In 1942, John Q. Hanks registered for the World War II draft in Denver. Per his registration card, he lived at 1433 – 25th Avenue, Denver; was born 5 February 1889 in Osage, Kansas; his contact was wife Louise Hanks; and he worked for Laurence C. Phipps, 3400 Belcaro Drive, Denver.
John Hanks died in May 1966 in Denver. I have not found a death date for Minerva Ward Artis Biggins Hanks.
Jeni Hansen has graciously allowed me to share plans for the observation of the 100th birthday of her grandmother, celebrated milliner Vanilla Powell Beane, who was born in Wilson County on 13 September 1919.
Find more on Vanilla Beane here:
The Washington Post, Celebrating 3 sisters’ lives and longevity, Avis Thomas-Lester, 5 November 2011
The Washington Post, Celebrated D.C. Milliner Marks 90th Birthday With Friends, Hats, Hamil R. Harris, 20 September 2009
Afro-American Newspapers, D.C. Woman Celebrates 100th Birthday with Sisters, 97, and 93, Avis Thomas-Lester and Teria Rogers, 14 November 2012
Associated Press, Dr. Height’s Hat Immortalized in Metal, Sarah Karush and Teneille Gibson, 15 June 2010
Jessie Beatrice Ruffin Hill (1908-1990).
In the 1920 census of Wilson, Wilson County: at 1007 East Nash Street, transfer man Garfield Ruffin, 39; wife Thennie, 28; and children Jessie, 12, Emma, 8, Mary, 7, Cora, 5, Naomi, 3, Kernice, 1, and Thennie, 7 months.
On 23 May 1929, William Hill, 21, of Durham, married Jessie Hill, 23, of Durham, daughter of Pres Binn (dead) and Thenie Ruffin of Washington, D.C., in Durham, North Carolina.
In the 1930 census of Durham, Durham County: at 504 Fowler Avenue, rented for $8/month, and shared with another family, factory worker William Hill, 24, wife Jessie, 22, and son William Jr., 2 months.
[In the 1930 census of Washington, D.C.: at 728 – 12th Street, barber James G. Ruffin, 45; wife Parthenia, 36; and children Emma, 19, Mary E., 18, Cora, 16, Naomi, 15, Kernice, 12, Parthenia, 11, James B., 9, Linwood, 7, Izah, 6, Calvin C., 4, and Canlice, 2.]
William Hill registered for the World War II draft in Durham, N.C., in 1940. Per his registration card, he was born 8 April 1906 in Roxobel, Bertie County; lived at 704 Pickett Street, Durham; worked for Liggett & Meyers Tobacco Company; and his contact was wife Jessie Beatrice Hill.
Jessie R. Hill died 29 July 1990 in Durham. Per her death certificate, she was born 3 March 1908 in Wilson to Henry G. Ruffin and an unnamed mother; was a widow; and had been a tobacco worker. George Hill of Albany, Georgia, was informant.
Photograph courtesy of Ancestry.com user jfount6081.
On 25 October 2009, Wilson native Kay C. Westray sat for an interview with a member of Washington, D.C.’s Zion Baptist Church Historical and Preservation Commission’s Oral History Committee. Here is an excerpt:
BRISCOE: What is your name?
K. WESTRAY: My name is Kay C. Westray.
BRISCOE: When and when were you born?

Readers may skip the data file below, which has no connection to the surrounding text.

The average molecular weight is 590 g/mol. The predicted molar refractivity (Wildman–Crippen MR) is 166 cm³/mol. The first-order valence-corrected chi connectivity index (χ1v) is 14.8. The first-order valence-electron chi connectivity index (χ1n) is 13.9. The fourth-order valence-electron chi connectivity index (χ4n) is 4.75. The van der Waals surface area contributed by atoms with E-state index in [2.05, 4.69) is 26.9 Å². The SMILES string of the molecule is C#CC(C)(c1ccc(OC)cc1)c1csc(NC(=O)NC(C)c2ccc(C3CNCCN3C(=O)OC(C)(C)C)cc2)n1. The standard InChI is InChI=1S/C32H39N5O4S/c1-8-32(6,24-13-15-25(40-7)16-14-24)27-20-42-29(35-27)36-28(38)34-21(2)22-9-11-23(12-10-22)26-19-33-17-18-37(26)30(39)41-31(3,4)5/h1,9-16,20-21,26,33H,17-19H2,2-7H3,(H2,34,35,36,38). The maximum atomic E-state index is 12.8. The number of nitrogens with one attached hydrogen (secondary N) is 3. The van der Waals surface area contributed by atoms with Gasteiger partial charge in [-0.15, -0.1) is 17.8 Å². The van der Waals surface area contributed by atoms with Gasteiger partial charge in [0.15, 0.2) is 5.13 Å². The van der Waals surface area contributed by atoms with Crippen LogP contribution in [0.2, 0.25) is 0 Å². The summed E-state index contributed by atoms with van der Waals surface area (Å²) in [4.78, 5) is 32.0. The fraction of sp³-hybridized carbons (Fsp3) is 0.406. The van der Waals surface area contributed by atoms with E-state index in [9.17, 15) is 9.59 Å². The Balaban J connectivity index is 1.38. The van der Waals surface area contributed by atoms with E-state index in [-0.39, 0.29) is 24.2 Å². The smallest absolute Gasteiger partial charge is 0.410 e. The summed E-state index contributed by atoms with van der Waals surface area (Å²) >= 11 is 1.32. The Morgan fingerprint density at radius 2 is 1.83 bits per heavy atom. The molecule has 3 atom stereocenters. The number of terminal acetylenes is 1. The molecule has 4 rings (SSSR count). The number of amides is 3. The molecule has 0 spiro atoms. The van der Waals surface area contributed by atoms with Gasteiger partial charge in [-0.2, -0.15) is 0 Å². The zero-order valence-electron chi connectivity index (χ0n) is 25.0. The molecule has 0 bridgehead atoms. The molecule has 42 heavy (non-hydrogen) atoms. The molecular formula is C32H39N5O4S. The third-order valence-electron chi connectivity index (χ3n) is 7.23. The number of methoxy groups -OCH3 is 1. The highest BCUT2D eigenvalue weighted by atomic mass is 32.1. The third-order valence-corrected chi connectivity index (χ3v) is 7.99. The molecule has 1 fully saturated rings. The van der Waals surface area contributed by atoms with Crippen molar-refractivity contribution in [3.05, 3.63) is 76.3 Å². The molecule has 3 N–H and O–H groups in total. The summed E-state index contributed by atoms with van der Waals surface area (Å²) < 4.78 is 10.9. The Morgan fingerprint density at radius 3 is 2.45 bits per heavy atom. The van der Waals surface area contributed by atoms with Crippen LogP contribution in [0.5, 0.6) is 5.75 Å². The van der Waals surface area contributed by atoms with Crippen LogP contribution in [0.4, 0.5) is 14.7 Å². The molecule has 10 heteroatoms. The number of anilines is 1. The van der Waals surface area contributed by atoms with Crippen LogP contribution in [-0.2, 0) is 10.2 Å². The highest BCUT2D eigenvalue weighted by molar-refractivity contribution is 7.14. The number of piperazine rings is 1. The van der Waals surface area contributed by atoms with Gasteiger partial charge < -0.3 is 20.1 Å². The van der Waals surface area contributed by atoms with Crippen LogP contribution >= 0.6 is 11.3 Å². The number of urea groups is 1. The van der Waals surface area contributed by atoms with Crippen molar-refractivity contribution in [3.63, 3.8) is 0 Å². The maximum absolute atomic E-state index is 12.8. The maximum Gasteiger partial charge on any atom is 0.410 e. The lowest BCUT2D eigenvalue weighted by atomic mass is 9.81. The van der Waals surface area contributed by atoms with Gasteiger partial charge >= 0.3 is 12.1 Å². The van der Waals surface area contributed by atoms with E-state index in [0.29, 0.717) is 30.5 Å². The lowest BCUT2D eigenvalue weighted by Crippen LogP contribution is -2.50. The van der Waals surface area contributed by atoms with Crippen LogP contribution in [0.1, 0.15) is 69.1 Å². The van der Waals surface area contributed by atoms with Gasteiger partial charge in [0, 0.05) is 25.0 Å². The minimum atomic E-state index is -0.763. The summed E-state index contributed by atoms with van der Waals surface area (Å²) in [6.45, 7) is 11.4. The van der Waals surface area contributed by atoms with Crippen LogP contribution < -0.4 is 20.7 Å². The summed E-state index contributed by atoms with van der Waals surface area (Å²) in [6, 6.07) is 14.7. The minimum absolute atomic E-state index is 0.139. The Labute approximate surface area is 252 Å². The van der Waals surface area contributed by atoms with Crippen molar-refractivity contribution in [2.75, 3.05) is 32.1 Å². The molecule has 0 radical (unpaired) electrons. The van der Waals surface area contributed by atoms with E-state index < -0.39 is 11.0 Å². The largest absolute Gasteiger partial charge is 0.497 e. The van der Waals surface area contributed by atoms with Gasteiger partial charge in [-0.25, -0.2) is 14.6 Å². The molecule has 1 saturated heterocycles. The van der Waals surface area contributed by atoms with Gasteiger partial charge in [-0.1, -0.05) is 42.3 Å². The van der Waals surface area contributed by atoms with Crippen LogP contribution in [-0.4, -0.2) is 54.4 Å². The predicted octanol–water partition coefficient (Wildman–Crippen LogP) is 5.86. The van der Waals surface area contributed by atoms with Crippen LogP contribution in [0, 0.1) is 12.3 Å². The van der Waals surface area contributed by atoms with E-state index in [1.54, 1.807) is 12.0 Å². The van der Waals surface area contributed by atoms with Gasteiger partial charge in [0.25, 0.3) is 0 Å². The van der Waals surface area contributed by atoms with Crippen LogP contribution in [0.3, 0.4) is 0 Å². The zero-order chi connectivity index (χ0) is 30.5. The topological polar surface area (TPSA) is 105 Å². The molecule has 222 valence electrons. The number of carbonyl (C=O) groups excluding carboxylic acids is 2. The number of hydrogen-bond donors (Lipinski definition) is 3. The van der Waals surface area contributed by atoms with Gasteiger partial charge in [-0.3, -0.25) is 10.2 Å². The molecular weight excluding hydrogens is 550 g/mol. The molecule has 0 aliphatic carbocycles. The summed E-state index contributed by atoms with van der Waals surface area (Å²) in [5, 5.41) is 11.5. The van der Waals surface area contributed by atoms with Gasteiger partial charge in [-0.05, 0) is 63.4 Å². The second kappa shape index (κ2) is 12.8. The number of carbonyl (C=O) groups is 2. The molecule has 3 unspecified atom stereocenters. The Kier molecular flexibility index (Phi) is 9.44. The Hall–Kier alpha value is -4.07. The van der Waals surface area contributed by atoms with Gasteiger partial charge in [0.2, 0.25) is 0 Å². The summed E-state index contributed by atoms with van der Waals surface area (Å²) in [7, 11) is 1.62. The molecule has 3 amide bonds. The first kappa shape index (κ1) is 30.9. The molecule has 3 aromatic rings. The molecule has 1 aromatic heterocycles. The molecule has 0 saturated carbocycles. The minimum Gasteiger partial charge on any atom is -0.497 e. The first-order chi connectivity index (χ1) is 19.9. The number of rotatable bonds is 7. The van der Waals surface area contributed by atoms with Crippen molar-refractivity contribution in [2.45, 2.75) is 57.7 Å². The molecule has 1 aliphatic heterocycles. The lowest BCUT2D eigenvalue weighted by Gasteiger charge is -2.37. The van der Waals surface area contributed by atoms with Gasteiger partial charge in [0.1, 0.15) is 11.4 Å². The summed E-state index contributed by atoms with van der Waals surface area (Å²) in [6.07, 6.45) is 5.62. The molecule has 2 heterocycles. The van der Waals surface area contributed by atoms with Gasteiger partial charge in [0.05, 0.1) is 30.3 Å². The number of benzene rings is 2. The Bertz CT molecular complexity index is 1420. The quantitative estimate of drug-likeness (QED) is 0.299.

K. WESTRAY: I was born on March 6, 1918 in Wilson, North Carolina.
BRISCOE: What were your parents’ names?
K. WESTRAY: My mother’s name was Melissa Hill and my father was named Lovet Hill.
BRISCOE: What is your educational background?
K. WESTRAY: I was educated in the Wilson, North Carolina public schools, and I graduated from Fayetteville State Secondary College in Fayetteville, North Carolina.
BRISCOE: What were the main jobs you have held?
K. WESTRAY: I worked as a clerk at the Veteran’s Administration. I quit that job in 1951. I am now retired.
BRISCOE: Tell me about your marital status and your family.
K. WESTRAY: Since September 6, 1947, I have been married to Lynwood C. Westray. We have been married for 62 years. We have one daughter, Gloria Westray Nuckles, who lives in Fort Stockton, Texas. She teaches at the prison school. We have no grandchildren.
BRISCOE: Where else have you lived?
K. WESTRAY: I lived in Wilson, North Carolina and in Fayetteville, North Carolina, where I went to college. I came to Washington, DC in 1939.
BRISCOE: Thank you for telling me about your life up to now. Our next set of questions will ask about your Faith Life.
BRISCOE: When and where did you accept Jesus Christ as your Savior? What was the name of that church?
K. WESTRAY: I accepted Christ as my Savior and got baptized at 8 or 9 years of age. My father took me to St. Johns AME Zion Church in Wilson, North Carolina. Rev. B. P. Coward was the pastor.
BRISCOE: Why did you join Zion?
K. WESTRAY: I joined Zion in 1947 to be with my husband.
In the 1920 census of Township 9, Craven County, North Carolina — farmer Hugh L. Hill, 34; wife Malissie, 32; and children Mamie, 8, Katie, 6, Evolena, 4, and William, 2.
Malissa Hill died 21 March 1929 in childbirth in Wilson. Per her death certificate, she was 38 years old and was born in Greene County, North Carolina, to Frank Jenkins of Pitt County and Allie Mae Fonville of Greene County. Henry L. Hill was informant.
In the 1930 census of Wilson, Wilson County: at 232 Manchester Street, rented for $18/month, widower Henry L. Hill, 44, sawmill laborer, and children Mamie E., 18; Evenlyne, 15, Katie B., 17, William, 2, Jessie M., 9, Emaniel, 7, Benjamin, 5, and Myrtina, 3.
Henry Lovet Hill died 25 August 1957 of a heart attack at Saint John A.M.E. Zion Church. Per his death certificate, he was born 31 [sic] November 1871 in Craven County to William Jackson Hill and Emma Jane Hill; resided at 507 Hadley Street, Wilson; was married; worked as a preacher and laborer; and “as a lay preacher he had just finished his sermon, turned to sit down, when he slumped over.”
Katie C. Westray, age 100, died “[o]n Monday, May 13, 2013; loving and devoted wife of Lynwood C. Westray; beloved mother of Gloria J. Nuckles. She is also survived by her sister Mertina H. Hill; and a host of other relatives and friends. A Memorial Service will be held at Zion Baptist Church, 4850 Blagden Avenue NW on Tuesday, May 21 at 12 noon. Interment private. Services by Stewart.”
A veteran of both World War II and the Korean War, Dempsey Lee Henderson received a three-star Pacific Theater Ribbon, American Theater Ribbon, Victory Medal, Purple Heart, and one-star Philippine Liberation Ribbon.
Dempsey L. Henderson was born on or about 31 December 1927 in Wilson to Lena B. McNair and Jesse “Jack” Henderson.
In the 1940 census of Washington, District of Columbia: at 335 Elm Street, Lena Henderson, maid, 30; son Dempsey Henderson, 12; mother Mary McNary, 53; and lodger John Pendleton, 29, transfer merchant truck driver.
In 1943, Henderson registered for the World War II draft in Washington, D.C.
This 1944 muster roll shows that Henderson was aboard the U.S.S. Abner Read, a Fletcher-class destroyer, in September of that year.
Dempsey L. Henderson died 2003, and was buried at Quantico National Cemetery.
Photo of Dempsey Henderson in collection of Lisa Y. Henderson; Draft Registration Cards for District of Columbia, 1940-1947, digitized at www.fold3.com; Muster rolls of U.S. Navy ships, stations, and other naval activities, 1939-1949, digitized at www.fold3.com.